“I remember the first time I saw buildings that looked like they were bombed out,” McGraugh said. “There was soot above all the windows and clotheslines, and it had never occurred to me that I lived that close to people in poverty.”
Those observations sparked an interest in social justice that flourished when she landed at Washington University School of Law. Studying under Professor Frank Miller, she realized that criminal law was her calling.
Today, McGraugh, too, is a professor at Saint Louis University School of Law and supervises the school’s criminal-defense clinic. The clinic provides legal services with a focus on aiding clients who have mental illnesses or intellectual disabilities. With social worker Lauren Choate, McGraugh developed the clinic after she and her students observed that many defendants in misdemeanor court had mental illnesses or intellectual disabilities.
“When people who have serious mental illnesses or intellectual disabilities get locked up on charges, it’s almost impossible for them to access legal services from the jail,” McGraugh said.
“They don’t know how to fill out the public-defender form or put family members on the visit list for the jail, much less hire a private attorney to represent their case.”
By interceding when those defendants were in the jail, McGraugh and her students found they often could connect people with resources they needed to be successful.
“For most people who come into contact with the law who have serious mental illness, their criminal case is not their biggest problem,” McGraugh said. “Our goal is to make it so no one comes back into the system.”
McGraugh started her career at a small criminal-defense firm before moving to the Public Defender’s Office in St. Louis. Public defense has never been a ticket to riches, but the office at the time faced fewer funding changes than it does today, she said, and the mission shared by those in the office created camaraderie.
Up-and-coming attorneys should consider public-service work to learn the criminal-justice system, McGraugh advises. Working for the system offers insight and hands-on experience with cases they might not get at a private firm. And despite the short resources, the sense of community makes the job worthwhile, McGraugh said.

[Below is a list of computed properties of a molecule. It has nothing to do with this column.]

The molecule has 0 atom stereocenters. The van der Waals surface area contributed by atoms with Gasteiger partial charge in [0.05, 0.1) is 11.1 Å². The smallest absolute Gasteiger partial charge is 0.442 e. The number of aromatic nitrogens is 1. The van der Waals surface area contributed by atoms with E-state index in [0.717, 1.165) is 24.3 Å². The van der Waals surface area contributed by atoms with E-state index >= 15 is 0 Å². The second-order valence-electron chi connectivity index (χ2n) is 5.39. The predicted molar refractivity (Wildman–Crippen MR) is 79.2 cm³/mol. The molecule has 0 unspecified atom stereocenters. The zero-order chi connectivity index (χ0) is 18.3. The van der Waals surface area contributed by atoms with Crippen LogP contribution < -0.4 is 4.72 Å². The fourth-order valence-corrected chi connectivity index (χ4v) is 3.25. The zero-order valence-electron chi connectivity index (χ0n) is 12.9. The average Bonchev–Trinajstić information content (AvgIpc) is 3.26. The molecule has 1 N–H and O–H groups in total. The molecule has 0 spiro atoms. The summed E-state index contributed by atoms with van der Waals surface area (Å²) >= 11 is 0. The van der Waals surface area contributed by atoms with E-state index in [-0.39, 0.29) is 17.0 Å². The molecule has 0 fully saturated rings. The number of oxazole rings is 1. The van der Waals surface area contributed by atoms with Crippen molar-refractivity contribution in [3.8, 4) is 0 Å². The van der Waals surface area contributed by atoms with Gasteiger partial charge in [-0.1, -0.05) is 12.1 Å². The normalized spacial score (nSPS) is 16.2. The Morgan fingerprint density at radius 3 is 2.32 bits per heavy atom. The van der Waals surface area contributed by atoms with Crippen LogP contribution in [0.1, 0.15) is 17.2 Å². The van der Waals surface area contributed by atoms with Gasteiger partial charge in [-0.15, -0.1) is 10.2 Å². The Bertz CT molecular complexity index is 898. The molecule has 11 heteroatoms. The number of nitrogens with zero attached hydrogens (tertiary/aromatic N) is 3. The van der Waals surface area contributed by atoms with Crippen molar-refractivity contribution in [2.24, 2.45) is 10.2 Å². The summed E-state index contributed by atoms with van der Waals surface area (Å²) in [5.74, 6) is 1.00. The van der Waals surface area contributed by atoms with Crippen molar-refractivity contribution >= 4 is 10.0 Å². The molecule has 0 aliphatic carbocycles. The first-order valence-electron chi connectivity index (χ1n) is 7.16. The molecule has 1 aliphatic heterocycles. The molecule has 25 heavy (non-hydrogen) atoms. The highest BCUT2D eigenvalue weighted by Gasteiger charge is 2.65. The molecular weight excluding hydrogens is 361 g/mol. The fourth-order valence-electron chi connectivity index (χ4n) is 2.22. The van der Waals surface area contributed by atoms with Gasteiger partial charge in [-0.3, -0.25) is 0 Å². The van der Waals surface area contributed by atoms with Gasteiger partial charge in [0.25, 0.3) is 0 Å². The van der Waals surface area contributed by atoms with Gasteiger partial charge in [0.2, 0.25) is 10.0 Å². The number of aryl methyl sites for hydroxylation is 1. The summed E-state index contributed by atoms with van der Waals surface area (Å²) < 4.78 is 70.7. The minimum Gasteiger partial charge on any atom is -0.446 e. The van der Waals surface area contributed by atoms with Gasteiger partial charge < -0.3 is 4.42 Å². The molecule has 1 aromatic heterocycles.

“You see the good, the bad and the ugly,” she said.
McGraugh has taught at SLU since 2003, and she continues to handle pro bono cases. Recently, she began representing a member of the Lakota Tribe who served as a water protector on the Standing Rock Reservation in North Dakota. In 2016, protestors converged on the reservation to oppose an oil pipeline they believed would threaten the Standing Rock Sioux’s water supply. Many protesters were arrested and face state and federal charges related to the action.
The case raises similar issues to those McGraugh and her students encountered while representing activists who were arrested for protesting civil-rights violations in Ferguson.
“It’s a different spot but the same poverty,” McGraugh said.
To unwind, McGraugh reads and spends time with her dogs and her husband, St. Louis Circuit Judge Christopher McGraugh. But her proudest moments come when she observes her students in the courtroom, whether they’re on the side of the prosecution or the defense.
“Any day I could be there, and there will be three or four former SLU students in there fighting the good fight,” McGraugh said.